DENVER (KDVR) — President Joe Biden’s primetime call for gun reform still had folks talking the next day.
He offered several solutions he’d like to see done at the federal level, but a lot of people are honing in on one type of weapon the president called out last night. Biden and House members have both mentioned adjusting laws around semi-automatic rifles to make them less accessible, but some say that’s not the answer.
“Just do something, for God’s sake. Do something,” the president urged during his address.
The president wants Congress to do several things regarding gun control. A key item for him includes looking into assault weapons.
“If we can’t ban assault weapons, as we should, we must at least raise the age to be able to purchase one to 21,” Biden said.
Gun advocates think proposals in vain
It’s an idea gun rights advocates like the folks over at Rocky Mountain Gun Owners do not believe would solve the issue. Right now in Colorado, the age to buy assault-style rifles is 18, although some cities, like Boulder, are looking to raise that age to 21.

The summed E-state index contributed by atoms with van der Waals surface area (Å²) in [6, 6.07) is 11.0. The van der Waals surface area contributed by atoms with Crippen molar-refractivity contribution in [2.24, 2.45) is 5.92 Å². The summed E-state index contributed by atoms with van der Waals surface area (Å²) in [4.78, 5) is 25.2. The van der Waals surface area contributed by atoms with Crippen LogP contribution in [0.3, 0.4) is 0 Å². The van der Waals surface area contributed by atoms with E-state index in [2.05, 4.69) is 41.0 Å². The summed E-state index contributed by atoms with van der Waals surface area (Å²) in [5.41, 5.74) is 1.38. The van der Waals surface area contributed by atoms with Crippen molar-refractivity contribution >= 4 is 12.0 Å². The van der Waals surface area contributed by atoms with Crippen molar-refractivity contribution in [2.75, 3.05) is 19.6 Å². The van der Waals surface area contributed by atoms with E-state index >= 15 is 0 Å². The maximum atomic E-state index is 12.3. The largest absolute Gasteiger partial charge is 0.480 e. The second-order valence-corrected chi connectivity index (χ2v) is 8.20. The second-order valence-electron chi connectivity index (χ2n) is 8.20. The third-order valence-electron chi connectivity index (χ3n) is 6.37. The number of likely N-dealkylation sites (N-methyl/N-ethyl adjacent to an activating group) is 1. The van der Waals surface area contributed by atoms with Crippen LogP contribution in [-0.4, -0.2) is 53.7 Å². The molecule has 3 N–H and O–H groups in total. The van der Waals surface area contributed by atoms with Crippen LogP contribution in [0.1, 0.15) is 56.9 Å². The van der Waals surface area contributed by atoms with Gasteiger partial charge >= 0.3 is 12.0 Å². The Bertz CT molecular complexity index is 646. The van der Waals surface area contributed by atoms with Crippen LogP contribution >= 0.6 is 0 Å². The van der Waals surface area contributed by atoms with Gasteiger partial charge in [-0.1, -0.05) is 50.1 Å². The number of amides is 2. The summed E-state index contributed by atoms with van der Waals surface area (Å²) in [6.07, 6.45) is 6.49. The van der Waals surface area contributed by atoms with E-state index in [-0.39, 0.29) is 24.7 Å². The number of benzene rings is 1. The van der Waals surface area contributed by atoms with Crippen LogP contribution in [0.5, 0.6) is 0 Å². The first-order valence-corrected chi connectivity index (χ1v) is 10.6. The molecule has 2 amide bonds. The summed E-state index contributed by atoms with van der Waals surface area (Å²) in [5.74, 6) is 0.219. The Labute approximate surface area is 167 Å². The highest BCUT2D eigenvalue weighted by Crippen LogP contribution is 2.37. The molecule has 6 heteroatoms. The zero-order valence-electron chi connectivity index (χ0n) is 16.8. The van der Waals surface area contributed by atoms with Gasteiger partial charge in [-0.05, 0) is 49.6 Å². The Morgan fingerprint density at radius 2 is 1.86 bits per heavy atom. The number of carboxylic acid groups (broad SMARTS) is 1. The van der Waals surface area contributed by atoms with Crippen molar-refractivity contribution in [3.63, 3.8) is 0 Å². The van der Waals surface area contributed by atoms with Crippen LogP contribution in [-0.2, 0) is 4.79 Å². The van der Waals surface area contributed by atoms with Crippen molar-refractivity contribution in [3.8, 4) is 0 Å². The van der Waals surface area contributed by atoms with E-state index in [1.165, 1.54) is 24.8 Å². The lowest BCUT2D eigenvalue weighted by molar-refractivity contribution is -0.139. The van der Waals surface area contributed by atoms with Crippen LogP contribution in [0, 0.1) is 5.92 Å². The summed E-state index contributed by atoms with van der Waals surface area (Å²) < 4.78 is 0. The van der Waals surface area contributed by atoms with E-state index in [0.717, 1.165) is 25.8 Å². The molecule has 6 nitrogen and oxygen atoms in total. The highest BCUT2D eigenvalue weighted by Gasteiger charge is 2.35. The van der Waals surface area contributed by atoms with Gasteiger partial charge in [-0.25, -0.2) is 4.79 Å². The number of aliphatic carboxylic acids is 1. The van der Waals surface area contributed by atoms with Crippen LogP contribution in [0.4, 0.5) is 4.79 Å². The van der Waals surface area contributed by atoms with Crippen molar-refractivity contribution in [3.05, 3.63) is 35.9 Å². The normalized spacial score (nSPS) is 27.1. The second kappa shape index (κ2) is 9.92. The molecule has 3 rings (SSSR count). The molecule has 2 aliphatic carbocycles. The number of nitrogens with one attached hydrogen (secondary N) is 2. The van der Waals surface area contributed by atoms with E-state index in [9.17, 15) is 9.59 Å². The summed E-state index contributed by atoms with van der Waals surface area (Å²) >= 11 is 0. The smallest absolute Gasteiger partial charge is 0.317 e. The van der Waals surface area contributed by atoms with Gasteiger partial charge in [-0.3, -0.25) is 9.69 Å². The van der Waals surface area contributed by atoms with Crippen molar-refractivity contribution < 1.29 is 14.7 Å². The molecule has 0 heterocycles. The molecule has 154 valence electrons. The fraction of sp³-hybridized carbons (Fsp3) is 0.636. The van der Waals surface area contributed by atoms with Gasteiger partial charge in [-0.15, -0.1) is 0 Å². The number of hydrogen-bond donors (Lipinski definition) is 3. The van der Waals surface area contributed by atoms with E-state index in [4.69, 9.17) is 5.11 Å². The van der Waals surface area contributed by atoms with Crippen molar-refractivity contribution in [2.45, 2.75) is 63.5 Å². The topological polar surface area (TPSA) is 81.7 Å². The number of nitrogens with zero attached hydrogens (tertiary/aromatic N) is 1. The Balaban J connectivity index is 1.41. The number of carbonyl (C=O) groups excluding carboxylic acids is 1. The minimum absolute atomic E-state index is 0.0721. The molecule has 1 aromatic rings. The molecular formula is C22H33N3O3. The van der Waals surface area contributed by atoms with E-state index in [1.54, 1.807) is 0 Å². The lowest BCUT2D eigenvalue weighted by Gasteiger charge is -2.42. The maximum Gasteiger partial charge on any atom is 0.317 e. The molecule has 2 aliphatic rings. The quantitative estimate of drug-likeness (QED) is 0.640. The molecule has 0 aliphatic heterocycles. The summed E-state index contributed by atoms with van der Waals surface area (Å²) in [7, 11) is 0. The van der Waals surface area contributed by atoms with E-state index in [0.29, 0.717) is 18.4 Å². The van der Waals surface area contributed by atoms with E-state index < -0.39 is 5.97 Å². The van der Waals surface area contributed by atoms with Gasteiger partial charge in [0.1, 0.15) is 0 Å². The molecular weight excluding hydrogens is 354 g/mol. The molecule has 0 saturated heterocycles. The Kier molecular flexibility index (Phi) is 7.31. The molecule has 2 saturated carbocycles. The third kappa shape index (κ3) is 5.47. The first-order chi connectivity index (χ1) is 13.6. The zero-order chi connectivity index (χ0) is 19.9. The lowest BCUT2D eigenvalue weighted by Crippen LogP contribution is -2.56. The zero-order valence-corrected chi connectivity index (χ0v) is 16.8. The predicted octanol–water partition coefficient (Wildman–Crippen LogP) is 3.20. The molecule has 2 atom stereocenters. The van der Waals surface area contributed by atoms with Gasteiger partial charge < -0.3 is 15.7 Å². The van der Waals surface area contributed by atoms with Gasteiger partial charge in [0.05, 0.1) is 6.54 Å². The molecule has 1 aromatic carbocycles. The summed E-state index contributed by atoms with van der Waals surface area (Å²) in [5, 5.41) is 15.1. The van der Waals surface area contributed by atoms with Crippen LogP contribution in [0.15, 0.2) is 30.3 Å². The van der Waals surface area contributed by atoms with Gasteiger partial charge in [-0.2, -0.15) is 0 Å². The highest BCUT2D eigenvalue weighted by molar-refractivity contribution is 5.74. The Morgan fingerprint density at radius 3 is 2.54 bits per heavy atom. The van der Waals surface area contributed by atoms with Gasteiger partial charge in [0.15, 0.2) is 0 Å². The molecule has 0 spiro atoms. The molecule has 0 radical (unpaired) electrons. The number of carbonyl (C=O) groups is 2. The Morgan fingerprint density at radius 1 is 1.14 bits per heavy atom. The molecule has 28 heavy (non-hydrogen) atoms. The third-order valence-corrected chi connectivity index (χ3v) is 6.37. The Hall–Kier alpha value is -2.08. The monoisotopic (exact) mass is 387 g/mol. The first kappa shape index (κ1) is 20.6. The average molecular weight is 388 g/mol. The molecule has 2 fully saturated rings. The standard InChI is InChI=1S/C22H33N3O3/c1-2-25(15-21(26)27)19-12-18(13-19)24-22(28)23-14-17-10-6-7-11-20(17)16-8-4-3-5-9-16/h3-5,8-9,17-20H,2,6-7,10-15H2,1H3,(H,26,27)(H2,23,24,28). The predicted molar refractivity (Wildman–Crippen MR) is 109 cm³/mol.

“It’s a little arbitrary. If you’re able to vote at 18, if you’re able to go and die for your country at 18, you sure should be able to own a firearm at 18,” said Taylor Rhodes with Rocky Mountain Gun Owners.
Biden directly addressed that argument during his primetime address.
“Look, I know some folks will say 18-year-olds can serve in the military and fire those weapons, but that’s with training and supervision by the best trained experts in the world. Don’t tell me raising the age won’t make a difference,” Biden said.
Pending court cases focus on gun issue
Gun advocates feel some of the solutions the president talked about may all be in vain.
“There are a few cases going through the courts right now in California on that 18- to 21-year-old range, along with the standard capacity-high capacity magazines that is going through in California as well. Then most interestingly is the New York case, which will guarantee the right to carry. So really, is any of this going to stand up to Second Amendment muster? We don’t believe so,” Rhodes said.
Lawmakers are set to come back next week to take up the raise-the-age proposal, among others, but that item is not on the radar of U.S senators.